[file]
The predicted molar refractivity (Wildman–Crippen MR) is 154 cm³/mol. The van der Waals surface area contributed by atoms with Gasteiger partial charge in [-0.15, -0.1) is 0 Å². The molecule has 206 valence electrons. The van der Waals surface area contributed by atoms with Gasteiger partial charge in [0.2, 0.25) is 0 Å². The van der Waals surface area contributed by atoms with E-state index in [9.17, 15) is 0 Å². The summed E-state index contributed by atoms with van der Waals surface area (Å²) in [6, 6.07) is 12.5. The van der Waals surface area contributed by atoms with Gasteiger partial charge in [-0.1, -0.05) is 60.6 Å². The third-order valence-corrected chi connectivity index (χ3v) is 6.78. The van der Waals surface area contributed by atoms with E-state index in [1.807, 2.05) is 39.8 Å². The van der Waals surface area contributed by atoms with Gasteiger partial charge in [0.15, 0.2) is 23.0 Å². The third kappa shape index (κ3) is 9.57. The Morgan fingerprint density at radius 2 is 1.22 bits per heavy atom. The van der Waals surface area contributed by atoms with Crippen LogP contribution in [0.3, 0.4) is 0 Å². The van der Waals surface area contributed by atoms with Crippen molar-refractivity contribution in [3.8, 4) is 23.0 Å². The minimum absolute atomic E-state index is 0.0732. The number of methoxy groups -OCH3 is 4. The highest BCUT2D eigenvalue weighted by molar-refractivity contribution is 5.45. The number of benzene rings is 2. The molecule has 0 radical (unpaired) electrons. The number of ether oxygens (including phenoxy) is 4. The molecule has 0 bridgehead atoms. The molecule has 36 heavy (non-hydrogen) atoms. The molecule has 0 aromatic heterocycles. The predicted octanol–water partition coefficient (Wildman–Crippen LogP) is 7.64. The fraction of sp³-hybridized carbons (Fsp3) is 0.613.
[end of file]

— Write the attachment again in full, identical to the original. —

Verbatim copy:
The predicted molar refractivity (Wildman–Crippen MR) is 154 cm³/mol. The van der Waals surface area contributed by atoms with Gasteiger partial charge in [-0.15, -0.1) is 0 Å². The molecule has 206 valence electrons. The van der Waals surface area contributed by atoms with Gasteiger partial charge in [0.2, 0.25) is 0 Å². The van der Waals surface area contributed by atoms with E-state index in [9.17, 15) is 0 Å². The summed E-state index contributed by atoms with van der Waals surface area (Å²) in [6, 6.07) is 12.5. The van der Waals surface area contributed by atoms with Gasteiger partial charge in [-0.1, -0.05) is 60.6 Å². The third-order valence-corrected chi connectivity index (χ3v) is 6.78. The van der Waals surface area contributed by atoms with E-state index in [1.807, 2.05) is 39.8 Å². The van der Waals surface area contributed by atoms with Gasteiger partial charge in [0.15, 0.2) is 23.0 Å². The third kappa shape index (κ3) is 9.57. The Morgan fingerprint density at radius 2 is 1.22 bits per heavy atom. The van der Waals surface area contributed by atoms with Crippen LogP contribution in [0.3, 0.4) is 0 Å². The van der Waals surface area contributed by atoms with Crippen molar-refractivity contribution in [3.8, 4) is 23.0 Å². The minimum absolute atomic E-state index is 0.0732. The number of methoxy groups -OCH3 is 4. The highest BCUT2D eigenvalue weighted by molar-refractivity contribution is 5.45. The number of benzene rings is 2. The molecule has 0 radical (unpaired) electrons. The number of ether oxygens (including phenoxy) is 4. The molecule has 0 bridgehead atoms. The molecule has 36 heavy (non-hydrogen) atoms. The molecule has 0 aromatic heterocycles. The predicted octanol–water partition coefficient (Wildman–Crippen LogP) is 7.64. The fraction of sp³-hybridized carbons (Fsp3) is 0.613.